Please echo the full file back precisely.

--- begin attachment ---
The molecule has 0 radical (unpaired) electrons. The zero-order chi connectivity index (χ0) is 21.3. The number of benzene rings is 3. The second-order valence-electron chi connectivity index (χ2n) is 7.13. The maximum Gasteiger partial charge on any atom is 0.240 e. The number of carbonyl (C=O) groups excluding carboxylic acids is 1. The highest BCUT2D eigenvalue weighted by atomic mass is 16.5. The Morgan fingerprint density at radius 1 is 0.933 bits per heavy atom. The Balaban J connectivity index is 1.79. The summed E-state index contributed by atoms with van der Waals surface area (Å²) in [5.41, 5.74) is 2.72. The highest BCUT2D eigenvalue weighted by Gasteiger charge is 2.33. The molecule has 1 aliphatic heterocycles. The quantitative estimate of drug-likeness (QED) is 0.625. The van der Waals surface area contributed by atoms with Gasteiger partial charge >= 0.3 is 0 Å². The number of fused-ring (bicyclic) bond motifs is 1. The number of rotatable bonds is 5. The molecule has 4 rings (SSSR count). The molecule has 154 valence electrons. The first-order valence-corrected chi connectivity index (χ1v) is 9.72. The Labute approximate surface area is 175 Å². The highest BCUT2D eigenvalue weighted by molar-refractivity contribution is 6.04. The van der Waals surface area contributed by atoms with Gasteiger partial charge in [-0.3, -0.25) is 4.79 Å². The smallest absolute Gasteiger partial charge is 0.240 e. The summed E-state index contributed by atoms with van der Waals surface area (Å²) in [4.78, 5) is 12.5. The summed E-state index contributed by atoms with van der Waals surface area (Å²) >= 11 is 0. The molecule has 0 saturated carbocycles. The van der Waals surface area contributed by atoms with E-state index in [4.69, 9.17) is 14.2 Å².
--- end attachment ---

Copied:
The molecule has 0 radical (unpaired) electrons. The zero-order chi connectivity index (χ0) is 21.3. The number of benzene rings is 3. The second-order valence-electron chi connectivity index (χ2n) is 7.13. The maximum Gasteiger partial charge on any atom is 0.240 e. The number of carbonyl (C=O) groups excluding carboxylic acids is 1. The highest BCUT2D eigenvalue weighted by atomic mass is 16.5. The Morgan fingerprint density at radius 1 is 0.933 bits per heavy atom. The Balaban J connectivity index is 1.79. The summed E-state index contributed by atoms with van der Waals surface area (Å²) in [5.41, 5.74) is 2.72. The highest BCUT2D eigenvalue weighted by Gasteiger charge is 2.33. The molecule has 1 aliphatic heterocycles. The quantitative estimate of drug-likeness (QED) is 0.625. The van der Waals surface area contributed by atoms with Gasteiger partial charge >= 0.3 is 0 Å². The number of fused-ring (bicyclic) bond motifs is 1. The number of rotatable bonds is 5. The molecule has 4 rings (SSSR count). The molecule has 154 valence electrons. The first-order valence-corrected chi connectivity index (χ1v) is 9.72. The Labute approximate surface area is 175 Å². The highest BCUT2D eigenvalue weighted by molar-refractivity contribution is 6.04. The van der Waals surface area contributed by atoms with Gasteiger partial charge in [-0.3, -0.25) is 4.79 Å². The smallest absolute Gasteiger partial charge is 0.240 e. The summed E-state index contributed by atoms with van der Waals surface area (Å²) in [4.78, 5) is 12.5. The summed E-state index contributed by atoms with van der Waals surface area (Å²) >= 11 is 0. The molecule has 0 saturated carbocycles. The van der Waals surface area contributed by atoms with E-state index in [4.69, 9.17) is 14.2 Å².